Showing posts from May 14, 2014

Lac-Mégantic Residents Decry Charging of Low-Level Employees Over Deadly Disaster

Click here to view the original article.
[I agree with the writer that "The big boss — he should be first." But so should the government that passed the toothless laws and regulations that the corporation and its employees were operating under. *RON*]
Andrea Germanos, Common Dreams, May 14, 2014

Three employees of the rail company behind the infamous Lac-Mégantic train derailment and fireball explosion faced charges Tuesday of criminal negligence for the deaths of the 47 people killed. But for the residents of the small Quebec town, the fact that no executives were charged 10 months after the tragedy brought little sense of justice.
The three Montreal Maine and Atlantic Railway Ltd. employees charged were Thomas Harding, the train conductor; Jean Demaître, manager of train operations; and Richard Labrie, traffic controller.

Harding, whose lawyer, Thomas Walsh, had said would voluntarily appear in court, was arrested on Monday by a SWAT team that came to his house.

Walsh told

B.C. government gets 166,000-signature petition against parks' law

Click here to view the original article.

[166,000 people protest their legislation and all the Liberals do is argue against the people for complaining. *RON*]

By The Canadian Press, 05/14/2014

VICTORIA - B.C.'s environment minister disagrees with the claims of environmental groups that a new law threatens the future of provincial parks by allowing oil and gas and logging companies to conduct industrial development.

The groups delivered a petition Wednesday to the B.C. government calling for the repeal of the legislation, which was introduced in March.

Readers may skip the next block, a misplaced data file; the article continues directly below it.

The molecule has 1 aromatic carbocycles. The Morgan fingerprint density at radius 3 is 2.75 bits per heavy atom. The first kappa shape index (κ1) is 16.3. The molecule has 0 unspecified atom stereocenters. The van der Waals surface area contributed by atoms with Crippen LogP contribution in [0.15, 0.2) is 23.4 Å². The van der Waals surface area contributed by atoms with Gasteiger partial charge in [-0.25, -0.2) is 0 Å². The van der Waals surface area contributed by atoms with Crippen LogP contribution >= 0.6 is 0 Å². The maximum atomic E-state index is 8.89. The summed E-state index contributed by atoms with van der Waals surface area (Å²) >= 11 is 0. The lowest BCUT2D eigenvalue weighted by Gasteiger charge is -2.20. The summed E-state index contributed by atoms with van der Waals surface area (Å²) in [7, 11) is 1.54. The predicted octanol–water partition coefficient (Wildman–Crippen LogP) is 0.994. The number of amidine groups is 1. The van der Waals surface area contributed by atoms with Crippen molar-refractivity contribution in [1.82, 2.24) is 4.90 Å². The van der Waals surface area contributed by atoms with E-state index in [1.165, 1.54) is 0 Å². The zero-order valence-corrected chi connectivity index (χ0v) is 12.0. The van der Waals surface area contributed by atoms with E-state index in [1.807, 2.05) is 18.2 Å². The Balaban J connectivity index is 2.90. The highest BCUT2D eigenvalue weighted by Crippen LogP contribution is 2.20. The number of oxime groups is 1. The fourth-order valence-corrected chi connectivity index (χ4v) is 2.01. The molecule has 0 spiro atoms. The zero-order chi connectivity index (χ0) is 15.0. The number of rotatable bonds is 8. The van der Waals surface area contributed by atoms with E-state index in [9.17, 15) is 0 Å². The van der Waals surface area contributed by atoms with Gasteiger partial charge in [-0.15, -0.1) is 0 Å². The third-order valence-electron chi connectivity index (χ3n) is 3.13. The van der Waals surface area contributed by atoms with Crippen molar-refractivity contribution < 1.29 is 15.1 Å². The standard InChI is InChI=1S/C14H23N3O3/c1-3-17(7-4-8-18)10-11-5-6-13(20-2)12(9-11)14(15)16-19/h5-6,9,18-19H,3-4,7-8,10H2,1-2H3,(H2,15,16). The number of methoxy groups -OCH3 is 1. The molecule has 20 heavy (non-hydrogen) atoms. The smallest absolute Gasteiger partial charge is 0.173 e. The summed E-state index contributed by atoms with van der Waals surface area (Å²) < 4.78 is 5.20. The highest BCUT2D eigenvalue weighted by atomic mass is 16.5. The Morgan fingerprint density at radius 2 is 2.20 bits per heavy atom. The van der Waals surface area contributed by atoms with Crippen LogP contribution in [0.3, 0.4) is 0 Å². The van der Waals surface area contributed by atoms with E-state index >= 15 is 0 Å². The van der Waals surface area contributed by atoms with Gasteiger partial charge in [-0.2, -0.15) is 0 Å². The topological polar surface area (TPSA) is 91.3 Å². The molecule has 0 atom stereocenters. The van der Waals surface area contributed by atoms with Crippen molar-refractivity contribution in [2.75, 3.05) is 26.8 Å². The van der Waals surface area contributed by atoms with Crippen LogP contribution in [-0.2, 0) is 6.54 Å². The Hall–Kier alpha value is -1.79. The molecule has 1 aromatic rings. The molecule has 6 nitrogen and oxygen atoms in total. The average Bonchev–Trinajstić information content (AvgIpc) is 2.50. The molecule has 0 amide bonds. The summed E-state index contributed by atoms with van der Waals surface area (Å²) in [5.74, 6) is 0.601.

Petition host Angus Wong of the Vancouver-based group Sum of Us said 166,000 people signed the petition, suggesting there is a level of anger against the province, which is being accused of selling parks to interests such as oil and gas companies.

The legislation permits the removal of park land for exploratory research and allows for commercial filming in parks.

Nine environmental groups behind the petition say the government rammed throug…

Government muzzles expert witnesses on major citizenship bill

Click here to view the original article.
[More Harper mock-tocracy at work. *RON*]

Matthew Millar, Vancouver Observer, May 13th, 2014

“Do they think citizenship legislation is a joke?” said Melynda Jarrett, who was flown in to speak about Bill C-24, only to be shut out at the last minute. “I’ve always felt this was a transparent process of democracy in being invited to speak as an expert. Now, I feel insulted and it’s brought out the worst of how people perceive politicians in Ottawa."
Citizenship advocates Don Chapman and Melynda Jarrett are fuming after seeing what they call a flagrant violation of the democratic process in Parliament unfold before their eyes.

Just moments before they were set to testify before the Citizen and Immigration committee on Monday, Conservative caucus member Ted Opitz motioned to close the meeting to the public, preventing them from speaking on bill C-24, An Act to amend the Citizenship Act.

"I've never seen anything like it," said Chapma…

How Milton Friedman Fomented the Barmy “Corporations Exist to Maximize Shareholder Value” Myth

Click here to view the original article.
[Incoherent Chicago School thinking works conveniently to line CEOs pockets. "...even the most practical man of affairs is usually in the thrall of the ideas of some long-dead economist" John Maynard Keynes. *RON*]